Finished in beautiful, rich Grotto Blue, the handsome lines of the Continental are undeniable. While the original design was groundbreaking in 1940, it aged well with its post-war facelift and remains a benchmark of automotive design whose echoes can still be found today. Paint and bodywork are exemplary, with restoration-quality workmanship throughout. This car retains 100% original sheetmetal that has not been cut or modified, and in many regards, it appears that the quality is even better than new. The builder was clearly an obsessive type, as there are areas which are ordinarily invisible that were nonetheless finished to a very high standard. The paint is two-stage urethane, but without modern metallics or a hard shine that tends to look inauthentic. There are no clues as to the mechanical upgrades underneath and it instead presents as a finely restored Continental that looks completely authentic.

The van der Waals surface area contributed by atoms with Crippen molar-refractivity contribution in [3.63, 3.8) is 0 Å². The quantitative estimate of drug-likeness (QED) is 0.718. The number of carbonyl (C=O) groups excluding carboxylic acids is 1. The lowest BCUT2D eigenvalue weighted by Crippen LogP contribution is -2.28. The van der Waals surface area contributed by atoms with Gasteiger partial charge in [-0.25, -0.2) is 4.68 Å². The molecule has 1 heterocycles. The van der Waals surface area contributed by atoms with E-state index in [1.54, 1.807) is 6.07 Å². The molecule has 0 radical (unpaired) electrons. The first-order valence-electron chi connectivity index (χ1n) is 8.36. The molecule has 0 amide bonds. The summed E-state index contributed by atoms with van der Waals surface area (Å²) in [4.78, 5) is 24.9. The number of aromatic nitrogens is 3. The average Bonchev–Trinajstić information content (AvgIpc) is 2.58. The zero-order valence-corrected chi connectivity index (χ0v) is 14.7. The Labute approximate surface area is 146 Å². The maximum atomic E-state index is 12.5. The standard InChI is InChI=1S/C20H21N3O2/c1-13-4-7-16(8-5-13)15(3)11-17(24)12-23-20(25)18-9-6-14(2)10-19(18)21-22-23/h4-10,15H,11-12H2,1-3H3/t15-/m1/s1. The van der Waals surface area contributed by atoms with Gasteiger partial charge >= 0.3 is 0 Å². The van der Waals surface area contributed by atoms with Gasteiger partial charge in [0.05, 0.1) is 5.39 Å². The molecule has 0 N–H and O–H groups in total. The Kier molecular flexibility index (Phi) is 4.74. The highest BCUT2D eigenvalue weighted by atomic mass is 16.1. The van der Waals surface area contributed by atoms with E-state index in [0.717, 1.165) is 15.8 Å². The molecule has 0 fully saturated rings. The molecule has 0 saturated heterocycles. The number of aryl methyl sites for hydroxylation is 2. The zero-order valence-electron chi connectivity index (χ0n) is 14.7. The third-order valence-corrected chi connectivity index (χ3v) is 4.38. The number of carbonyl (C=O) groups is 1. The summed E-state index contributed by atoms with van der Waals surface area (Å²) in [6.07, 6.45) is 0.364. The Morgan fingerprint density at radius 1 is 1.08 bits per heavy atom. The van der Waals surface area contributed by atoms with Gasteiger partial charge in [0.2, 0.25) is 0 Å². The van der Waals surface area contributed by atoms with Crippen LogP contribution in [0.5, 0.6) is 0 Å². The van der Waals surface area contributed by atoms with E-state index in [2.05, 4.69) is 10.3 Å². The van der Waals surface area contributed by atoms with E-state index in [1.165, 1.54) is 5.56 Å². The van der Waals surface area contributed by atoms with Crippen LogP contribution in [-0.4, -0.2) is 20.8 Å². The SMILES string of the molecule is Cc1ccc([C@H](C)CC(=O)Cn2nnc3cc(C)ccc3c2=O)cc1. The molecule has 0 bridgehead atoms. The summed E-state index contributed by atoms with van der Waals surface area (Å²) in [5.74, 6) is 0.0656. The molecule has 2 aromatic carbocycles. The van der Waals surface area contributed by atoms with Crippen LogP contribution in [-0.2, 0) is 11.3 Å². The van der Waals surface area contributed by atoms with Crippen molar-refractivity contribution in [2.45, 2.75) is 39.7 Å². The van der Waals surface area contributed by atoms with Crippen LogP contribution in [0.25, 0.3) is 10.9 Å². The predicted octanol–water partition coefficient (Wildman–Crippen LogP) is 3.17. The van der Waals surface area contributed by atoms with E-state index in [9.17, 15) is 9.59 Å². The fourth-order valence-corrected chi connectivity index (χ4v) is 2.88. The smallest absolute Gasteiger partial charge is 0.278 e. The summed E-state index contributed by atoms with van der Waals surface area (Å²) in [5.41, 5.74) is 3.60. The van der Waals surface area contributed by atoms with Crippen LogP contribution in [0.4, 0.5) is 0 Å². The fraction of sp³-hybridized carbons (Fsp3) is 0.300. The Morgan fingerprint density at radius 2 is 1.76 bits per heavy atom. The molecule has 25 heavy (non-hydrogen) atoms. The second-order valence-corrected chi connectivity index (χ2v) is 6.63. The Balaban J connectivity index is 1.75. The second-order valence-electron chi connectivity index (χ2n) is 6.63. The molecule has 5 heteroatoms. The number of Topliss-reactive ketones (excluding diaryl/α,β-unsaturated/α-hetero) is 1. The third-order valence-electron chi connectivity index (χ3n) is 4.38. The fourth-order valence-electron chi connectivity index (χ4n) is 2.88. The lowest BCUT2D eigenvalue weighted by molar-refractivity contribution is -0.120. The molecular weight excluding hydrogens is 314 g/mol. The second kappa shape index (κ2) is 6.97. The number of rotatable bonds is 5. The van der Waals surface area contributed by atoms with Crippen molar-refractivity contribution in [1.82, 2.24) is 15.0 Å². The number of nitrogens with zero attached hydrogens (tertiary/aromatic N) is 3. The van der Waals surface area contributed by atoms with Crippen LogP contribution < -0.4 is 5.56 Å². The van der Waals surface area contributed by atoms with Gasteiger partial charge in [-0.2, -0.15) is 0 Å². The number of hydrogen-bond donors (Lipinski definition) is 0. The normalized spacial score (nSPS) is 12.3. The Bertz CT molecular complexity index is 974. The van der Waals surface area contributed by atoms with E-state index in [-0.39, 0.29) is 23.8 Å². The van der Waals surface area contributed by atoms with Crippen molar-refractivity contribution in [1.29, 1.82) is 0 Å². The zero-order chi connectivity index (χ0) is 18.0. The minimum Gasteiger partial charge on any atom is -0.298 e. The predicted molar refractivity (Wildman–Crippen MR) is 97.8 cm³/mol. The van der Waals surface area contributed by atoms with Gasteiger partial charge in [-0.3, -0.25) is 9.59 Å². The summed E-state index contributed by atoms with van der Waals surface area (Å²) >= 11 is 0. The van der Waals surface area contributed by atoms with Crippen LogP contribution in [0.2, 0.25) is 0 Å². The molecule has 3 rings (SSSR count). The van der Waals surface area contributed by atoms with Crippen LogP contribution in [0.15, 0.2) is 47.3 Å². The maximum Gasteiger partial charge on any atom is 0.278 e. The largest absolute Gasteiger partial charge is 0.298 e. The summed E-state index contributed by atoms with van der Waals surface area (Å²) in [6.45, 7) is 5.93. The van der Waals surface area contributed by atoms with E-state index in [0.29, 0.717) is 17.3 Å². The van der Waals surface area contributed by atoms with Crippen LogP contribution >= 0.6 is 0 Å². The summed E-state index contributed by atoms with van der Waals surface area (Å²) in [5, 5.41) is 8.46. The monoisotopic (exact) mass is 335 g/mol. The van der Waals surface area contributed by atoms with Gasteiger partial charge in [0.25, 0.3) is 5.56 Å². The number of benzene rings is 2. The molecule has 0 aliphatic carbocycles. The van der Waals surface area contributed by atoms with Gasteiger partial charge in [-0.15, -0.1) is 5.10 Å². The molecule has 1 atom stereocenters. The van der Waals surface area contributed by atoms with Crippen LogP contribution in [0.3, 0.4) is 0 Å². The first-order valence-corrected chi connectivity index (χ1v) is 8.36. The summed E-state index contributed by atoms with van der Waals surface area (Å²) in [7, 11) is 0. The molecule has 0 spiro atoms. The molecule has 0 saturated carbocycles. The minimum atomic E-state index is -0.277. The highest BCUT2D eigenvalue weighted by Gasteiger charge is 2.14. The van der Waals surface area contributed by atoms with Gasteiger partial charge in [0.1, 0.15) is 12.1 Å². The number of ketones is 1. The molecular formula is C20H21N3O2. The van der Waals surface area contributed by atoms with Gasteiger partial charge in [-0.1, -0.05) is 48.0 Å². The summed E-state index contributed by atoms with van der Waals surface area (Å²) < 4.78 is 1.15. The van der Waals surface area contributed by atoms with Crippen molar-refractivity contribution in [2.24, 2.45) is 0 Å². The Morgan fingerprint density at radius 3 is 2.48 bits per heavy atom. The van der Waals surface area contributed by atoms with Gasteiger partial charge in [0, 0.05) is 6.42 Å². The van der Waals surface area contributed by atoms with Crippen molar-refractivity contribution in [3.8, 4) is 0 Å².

No corners were cut in the chrome and other trim, either. The grille and bumpers alone probably cost as much as a new car to restore, and the current owner, who is a Lincoln collector of some note, remarks that he has never seen inner grille areas restored as nicely as they are on this car. There is no pitting, no grinding marks, and a lovely, deep, uniform shine to all the restored components. In addition, the stainless steel trim has been expertly straightened and polished, and all the plastic components are fresh reproductions or NOS replacements, including the parking and tail light lenses.